We spent out National Day vacation on Phu Quoc Island. Phu Quoc is Vietnam's largest island and is known for its own breed of dog, beautiful beaches, pearl farms, natural exports, and jungle. Jihoon and I booked three hotel rooms on the north side of the island for the eleven of us which ended up being the perfect amount of space. Our bungalows were literally on the beach. We took a bus to a port city where we connected to a ferry to get to the island. Both forms of transportation had Vietnamese pop music and comedy shows playing so loudly that not even my headphones could fully block out the sound. Pop music is extremely popular here. I've had a hard time finding anyone my age who is into rock and roll. When we boarded our ferry we found out that our seats had been double booked and we were given seats on the bottom part of the boat. It was a very bumpy ride, but we arrived intact! It was dumping rain when we arrived, so we spent the first night getting settled and eating our first pizza in Vietnam. I quickly noticed how deserted the island was and I later realized that we were there during the off season. Much of the island is at the beginning stages of construction and most of the roads are dirt paths. I think Phu Quoc has ten or so years before being finished as a tourist destination, because most of the construction is hand and shovel rather than large construction companies.
We took a beach day our first day, because the weather was so nice. I spent most of the day reading my new Steven King novel, swimming, and walking on the beach. The group reconvened for sunset which was something out of this world. We spent a good hour down at the beach just watching the sun go down and listening to music. The water was so warm that we went swimming at dusk. We went to the Buddha Lounge for a bit of dancing. The bar was German owned and I liked hearing a different version of club music compared to the same old beat of Can Tho. The next day we woke up early to be tourists and explore the island. We got a private bus and toured five sites for the price of 5usd. Our first stop was a Buddhist pagoda in the jungle. It was absolutely beautiful. The various religious statues and graves were scattered on the hillside. I explored and came upon a bunch of hidden idols in the forest. At the top of the hillside there was a small garden where a monk was praying in a gazebo. I sat there for a while and lit some incense for my Mom and uncle. I'm not sure what insect was making the noise, but there was a buzzing sound at the top of the hillside. 
Our second location was a waterfall in the jungle. It was about a fifteen minute walk to the waterfall, which was packed with tourists so I climbed over the side of the fall to explore. I got stuck at a river crossing which was too difficult to cross on my own so I got Jihoon to hike with me. Together we were able to hike another fifteen minutes past the fall until the brush became too thick to go any further. The forests here are very different. The ground is springy from all the moisture and there are vines everywhere,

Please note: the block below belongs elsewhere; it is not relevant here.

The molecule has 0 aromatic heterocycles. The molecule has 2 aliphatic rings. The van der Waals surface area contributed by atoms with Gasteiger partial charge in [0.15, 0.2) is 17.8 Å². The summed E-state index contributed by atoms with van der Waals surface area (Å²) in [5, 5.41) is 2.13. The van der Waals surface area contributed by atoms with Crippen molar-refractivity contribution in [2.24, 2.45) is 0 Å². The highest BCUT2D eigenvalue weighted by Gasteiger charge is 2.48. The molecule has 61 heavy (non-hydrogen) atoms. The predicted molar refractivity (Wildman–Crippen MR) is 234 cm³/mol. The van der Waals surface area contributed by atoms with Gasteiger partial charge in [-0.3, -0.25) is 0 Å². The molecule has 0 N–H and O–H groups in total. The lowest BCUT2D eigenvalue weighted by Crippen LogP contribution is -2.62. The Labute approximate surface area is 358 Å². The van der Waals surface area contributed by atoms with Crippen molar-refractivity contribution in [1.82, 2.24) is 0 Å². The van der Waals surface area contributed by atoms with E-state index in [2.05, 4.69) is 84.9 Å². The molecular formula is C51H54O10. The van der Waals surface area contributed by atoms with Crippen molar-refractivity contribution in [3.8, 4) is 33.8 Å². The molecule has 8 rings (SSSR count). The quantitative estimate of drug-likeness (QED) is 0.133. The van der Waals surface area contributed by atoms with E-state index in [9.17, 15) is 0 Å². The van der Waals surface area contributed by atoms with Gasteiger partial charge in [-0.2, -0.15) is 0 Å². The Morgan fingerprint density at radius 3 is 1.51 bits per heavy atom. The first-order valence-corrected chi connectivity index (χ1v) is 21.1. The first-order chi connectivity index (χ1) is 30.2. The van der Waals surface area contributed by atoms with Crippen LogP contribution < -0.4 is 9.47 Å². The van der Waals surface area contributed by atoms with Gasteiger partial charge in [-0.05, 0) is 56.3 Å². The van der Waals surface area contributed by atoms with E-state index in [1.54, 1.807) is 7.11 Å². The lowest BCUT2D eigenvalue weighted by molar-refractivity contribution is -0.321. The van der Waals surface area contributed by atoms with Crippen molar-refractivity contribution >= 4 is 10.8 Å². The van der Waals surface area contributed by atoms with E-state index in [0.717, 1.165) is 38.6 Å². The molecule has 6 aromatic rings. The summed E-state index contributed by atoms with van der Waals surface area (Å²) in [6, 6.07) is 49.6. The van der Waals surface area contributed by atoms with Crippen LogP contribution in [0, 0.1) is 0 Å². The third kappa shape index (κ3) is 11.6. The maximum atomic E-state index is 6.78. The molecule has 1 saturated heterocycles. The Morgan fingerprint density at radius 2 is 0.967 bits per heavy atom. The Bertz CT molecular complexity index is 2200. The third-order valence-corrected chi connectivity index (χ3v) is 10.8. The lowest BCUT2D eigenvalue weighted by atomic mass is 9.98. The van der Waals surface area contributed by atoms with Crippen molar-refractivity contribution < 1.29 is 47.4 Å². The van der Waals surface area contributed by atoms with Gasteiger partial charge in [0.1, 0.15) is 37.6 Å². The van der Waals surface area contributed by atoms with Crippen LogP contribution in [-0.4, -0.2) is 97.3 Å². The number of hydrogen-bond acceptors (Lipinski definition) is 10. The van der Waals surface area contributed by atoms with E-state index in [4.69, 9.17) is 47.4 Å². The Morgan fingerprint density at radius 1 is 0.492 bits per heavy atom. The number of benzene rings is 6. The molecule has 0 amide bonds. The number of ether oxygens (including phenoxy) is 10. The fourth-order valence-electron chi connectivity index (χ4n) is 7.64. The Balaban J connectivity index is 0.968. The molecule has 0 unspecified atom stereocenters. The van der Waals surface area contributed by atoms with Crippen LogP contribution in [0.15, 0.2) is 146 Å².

where we got stuck
After the waterfall we stopped of at a store that sold wine and other goods made of honey myrtle. We had a little wine tasting and it tasted very similar to port (extremely sweet!). We had lunch on the south side of the island. The south side has white sand beaches and you can walk out fifty yards without the water going above your head. I had never been to such a soft sand beach and the water was crystal clear. The sand felt like flour under my feet. We played with starfish and hermit crabs and snapped a few photos before having to leave. We would have loved to stay there the whole day, but the day was quickly coming to an end.
Our land destination was a pearl farm that was owned by a very eccentric Australian man. We learned how the farm speeds up the process of pearl production by inserting a small plastic ball into the oyster and repeating the process up to three times depending on the oyster. I spent our last day on the island reading my book and hanging out with one of the local dogs. I named him Sandy while the boys named him Ballzack. I think Sandy fits him better. We went to the night market for dinner and splurged for crab, fish, octopus, prawns, veggies, and a bottle of wine. We headed back home to Can Tho the next day by plane this time. It was only a thirty minute plane ride, rather than a six hour bus/boat ride. Our vacation within a vacation was so relaxing and beautiful. I can't believe we travel to Hanoi, Sa Pa, and Halong Bay on Thursday! Next Sunday marks my first month in Vietnam and a quarter of the trip over. Crazy! 
He would guard our door at night

Love to you all,